17:04 here yeah cryonics is the technology
    17:07 it's the notion that if I freeze myself
    17:09 and I don't rupture the cells and there
    17:11 are ways to do that that hopefully
    17:13 technology super advanced technology you
    17:16 know a hundred or a thousand years from
    17:18 now will be able to bring me back and
    17:19 restate my neural structures and my
    17:21 memories and so forth but that's that's
    17:24 a subject for another conversation hold
    17:25 on I have a question on this David uh
    17:27 have you ever visited or Peter VA has
    17:30 ever this is a very interesting question
    17:31 visited a facility where people are
    17:34 Frozen I mean is this a I I I thought
    17:36 that this was all hearsay uh I have not
    17:39 uh either have I but there are a number
    17:41 of them and people I mean the first
    17:45 person I just saw an article about this
    17:46 the first person Frozen
    17:48 uh was about 50 years ago and there are
    17:52 companies today that you'll wear a
    17:55 bracelet and
    17:57 um at the moment of death uh when your
    18:00 body when your your brain function
    18:02 ceases they will come in and they'll
    18:05 pull out your blood replace it with
    18:07 effectively an antifreeze and uh and
    18:09 freeze you and you can have the choice
    18:11 of freezing your entire body or coughing
    18:14 off your head and just freezing your
    18:15 head because it takes less energy to do
    18:17 that it may actually work
    18:20 um I didn't think it would but actually
    18:22 given that we can now reset the age of
    18:24 cells I can imagine that you can quickly
    18:27 unfreeze a person and get their cells to
    18:30 begin the Rejuvenation process that we
    18:33 seem to be able to control now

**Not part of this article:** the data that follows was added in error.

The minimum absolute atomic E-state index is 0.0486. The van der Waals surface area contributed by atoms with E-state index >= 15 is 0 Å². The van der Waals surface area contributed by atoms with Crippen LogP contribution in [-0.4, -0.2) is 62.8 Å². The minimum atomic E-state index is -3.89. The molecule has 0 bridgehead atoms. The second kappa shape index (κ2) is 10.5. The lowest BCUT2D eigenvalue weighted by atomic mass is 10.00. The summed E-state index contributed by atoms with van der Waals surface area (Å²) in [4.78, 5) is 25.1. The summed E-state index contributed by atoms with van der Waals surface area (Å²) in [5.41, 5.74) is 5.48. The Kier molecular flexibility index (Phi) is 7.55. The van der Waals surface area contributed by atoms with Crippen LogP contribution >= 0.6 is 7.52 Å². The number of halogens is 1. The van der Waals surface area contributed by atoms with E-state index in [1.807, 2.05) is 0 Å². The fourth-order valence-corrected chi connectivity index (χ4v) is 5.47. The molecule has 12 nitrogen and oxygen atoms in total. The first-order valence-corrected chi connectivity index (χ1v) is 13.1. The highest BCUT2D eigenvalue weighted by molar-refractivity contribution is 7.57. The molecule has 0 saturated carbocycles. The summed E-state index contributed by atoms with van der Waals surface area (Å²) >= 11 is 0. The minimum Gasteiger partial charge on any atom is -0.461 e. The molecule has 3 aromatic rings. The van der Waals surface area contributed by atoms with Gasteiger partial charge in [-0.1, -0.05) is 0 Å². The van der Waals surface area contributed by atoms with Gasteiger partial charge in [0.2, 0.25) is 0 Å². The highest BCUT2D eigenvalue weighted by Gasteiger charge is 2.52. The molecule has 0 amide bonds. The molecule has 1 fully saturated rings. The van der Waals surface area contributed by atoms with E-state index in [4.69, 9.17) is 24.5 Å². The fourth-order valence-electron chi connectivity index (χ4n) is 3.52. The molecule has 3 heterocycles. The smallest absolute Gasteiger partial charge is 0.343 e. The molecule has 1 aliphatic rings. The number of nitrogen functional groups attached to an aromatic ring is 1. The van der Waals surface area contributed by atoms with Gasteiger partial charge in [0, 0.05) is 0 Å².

18:34 and uh yeah so I think it I wouldn't do
    18:37 it myself at least currently uh but I
    18:40 think that it's not as crazy as it once
    18:42 seemed
    18:44 um but I I would rather stay alive by
    18:46 being alive and I think the Technologies
    18:49 to do that are increasingly here it's
    18:52 it's a it's a fun subject to think about
    18:54 but I'd rather put my energy and focus
    18:56 into extending the healthy human
    18:58 lifespan you know what Peter and I are
    19:00 very much into democratizing
    19:02 Technologies and and cryonics is not
    19:05 going to be for everybody it's a very
    19:07 small few people number of people that
    19:09 can afford this so that's again not a
    19:11 good reason to focus our energies on
    19:13 those kind of Technologies I have a lot

    How Are David & Peter Going To Reduce Aging?

    19:16 of deep appreciation for that answer I
    19:18 have a great one I want to end it with
    19:19 but uh Peter this one was directed at
    19:22 you uh somebody wanted an update on I
    19:24 didn't even know this was public yet the
    19:26 age reversal prize and I'm not sure if
    19:28 David you know about the age reversal
    19:30 experts here has but obviously and let
    19:32 me just cue this up for everybody
    19:33 listening David efforts are
    19:35 substantially documented realized and
    19:38 and very public right now he he's in my
    19:40 opinion the leading World expert on on
    19:42 anti-aging at the moment and um you know
    19:45 Peter I think that you're now going to
    19:46 actively join this fight through one of
    19:48 your efforts
    19:49 um do you want to share how uh yeah sure
    19:51 and David is is very much involved uh he
    19:55 and George Church are uh are my
    19:58 co-conspirators uh if I would our
    20:00 scientific co-chairs of a 101 million
    20:04 dollar age reversal X prize uh and the
    20:08 question we've asked I mean we've been
    20:10 talking about the idea is could we do
    20:12 and it's not launched yet to be very
    20:14 clear we're majority funded uh David and
    20:17 I have been having a conversation every
    20:19 uh every few days on the rule sets and
    20:22 getting them really honed in I hope to
    20:25 launch an early part of 2023 but uh we
    20:29 talked early on about a longevity prize
    20:31 but the problem with the longevity prize
    20:33 like can you add 30 healthy years and
    20:34 person's life which we will is you have
    20:38 to wait 30 years to see if you have a
    20:39 winner but can you in fact reverse aging
    20:43 in someone in this case the rules we're
    20:45 thinking about is can you give a
    20:48 therapeutic that lasts for less than a
    20:50 year but reverses biological age by 20
    20:55 years or more David do you want to add
    20:58 your thoughts there yeah it the goal is
    21:01 to inspire companies and Labs
    21:05 individuals to work on methods to safely